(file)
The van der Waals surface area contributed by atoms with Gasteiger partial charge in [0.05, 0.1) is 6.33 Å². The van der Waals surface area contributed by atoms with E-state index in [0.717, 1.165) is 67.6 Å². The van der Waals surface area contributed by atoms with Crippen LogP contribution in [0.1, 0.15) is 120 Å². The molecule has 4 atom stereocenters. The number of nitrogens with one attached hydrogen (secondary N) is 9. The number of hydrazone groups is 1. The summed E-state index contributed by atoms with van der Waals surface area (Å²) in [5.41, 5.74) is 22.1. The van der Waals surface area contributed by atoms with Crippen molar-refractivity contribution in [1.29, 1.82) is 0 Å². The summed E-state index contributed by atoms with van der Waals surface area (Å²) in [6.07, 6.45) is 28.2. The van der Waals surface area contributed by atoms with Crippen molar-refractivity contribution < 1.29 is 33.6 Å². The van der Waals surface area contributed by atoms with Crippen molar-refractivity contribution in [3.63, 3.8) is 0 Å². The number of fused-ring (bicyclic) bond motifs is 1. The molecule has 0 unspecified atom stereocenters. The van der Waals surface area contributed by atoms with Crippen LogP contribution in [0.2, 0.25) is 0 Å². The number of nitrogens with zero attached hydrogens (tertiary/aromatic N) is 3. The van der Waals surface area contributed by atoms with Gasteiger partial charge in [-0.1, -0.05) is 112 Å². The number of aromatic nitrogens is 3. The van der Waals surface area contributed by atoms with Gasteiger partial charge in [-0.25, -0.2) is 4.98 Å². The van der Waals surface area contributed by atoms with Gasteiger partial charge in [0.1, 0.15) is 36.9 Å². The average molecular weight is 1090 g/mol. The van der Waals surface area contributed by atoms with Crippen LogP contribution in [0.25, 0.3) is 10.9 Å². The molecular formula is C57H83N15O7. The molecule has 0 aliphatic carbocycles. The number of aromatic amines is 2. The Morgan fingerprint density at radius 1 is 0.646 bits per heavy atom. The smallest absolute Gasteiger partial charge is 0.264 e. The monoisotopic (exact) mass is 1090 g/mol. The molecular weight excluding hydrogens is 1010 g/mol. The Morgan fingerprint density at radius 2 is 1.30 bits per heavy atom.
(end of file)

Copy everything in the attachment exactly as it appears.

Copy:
The van der Waals surface area contributed by atoms with Gasteiger partial charge in [0.05, 0.1) is 6.33 Å². The van der Waals surface area contributed by atoms with E-state index in [0.717, 1.165) is 67.6 Å². The van der Waals surface area contributed by atoms with Crippen LogP contribution in [0.1, 0.15) is 120 Å². The molecule has 4 atom stereocenters. The number of nitrogens with one attached hydrogen (secondary N) is 9. The number of hydrazone groups is 1. The summed E-state index contributed by atoms with van der Waals surface area (Å²) in [5.41, 5.74) is 22.1. The van der Waals surface area contributed by atoms with Crippen molar-refractivity contribution in [1.29, 1.82) is 0 Å². The summed E-state index contributed by atoms with van der Waals surface area (Å²) in [6.07, 6.45) is 28.2. The van der Waals surface area contributed by atoms with Crippen molar-refractivity contribution < 1.29 is 33.6 Å². The van der Waals surface area contributed by atoms with Crippen molar-refractivity contribution in [3.63, 3.8) is 0 Å². The number of fused-ring (bicyclic) bond motifs is 1. The molecule has 0 unspecified atom stereocenters. The van der Waals surface area contributed by atoms with Crippen LogP contribution in [0.2, 0.25) is 0 Å². The number of nitrogens with zero attached hydrogens (tertiary/aromatic N) is 3. The van der Waals surface area contributed by atoms with Gasteiger partial charge in [-0.1, -0.05) is 112 Å². The number of aromatic nitrogens is 3. The van der Waals surface area contributed by atoms with Gasteiger partial charge in [-0.25, -0.2) is 4.98 Å². The van der Waals surface area contributed by atoms with Gasteiger partial charge in [0.1, 0.15) is 36.9 Å². The average molecular weight is 1090 g/mol. The van der Waals surface area contributed by atoms with Crippen LogP contribution in [0.25, 0.3) is 10.9 Å². The molecular formula is C57H83N15O7. The molecule has 0 aliphatic carbocycles. The number of aromatic amines is 2. The Morgan fingerprint density at radius 1 is 0.646 bits per heavy atom. The smallest absolute Gasteiger partial charge is 0.264 e. The monoisotopic (exact) mass is 1090 g/mol. The molecular weight excluding hydrogens is 1010 g/mol. The Morgan fingerprint density at radius 2 is 1.30 bits per heavy atom.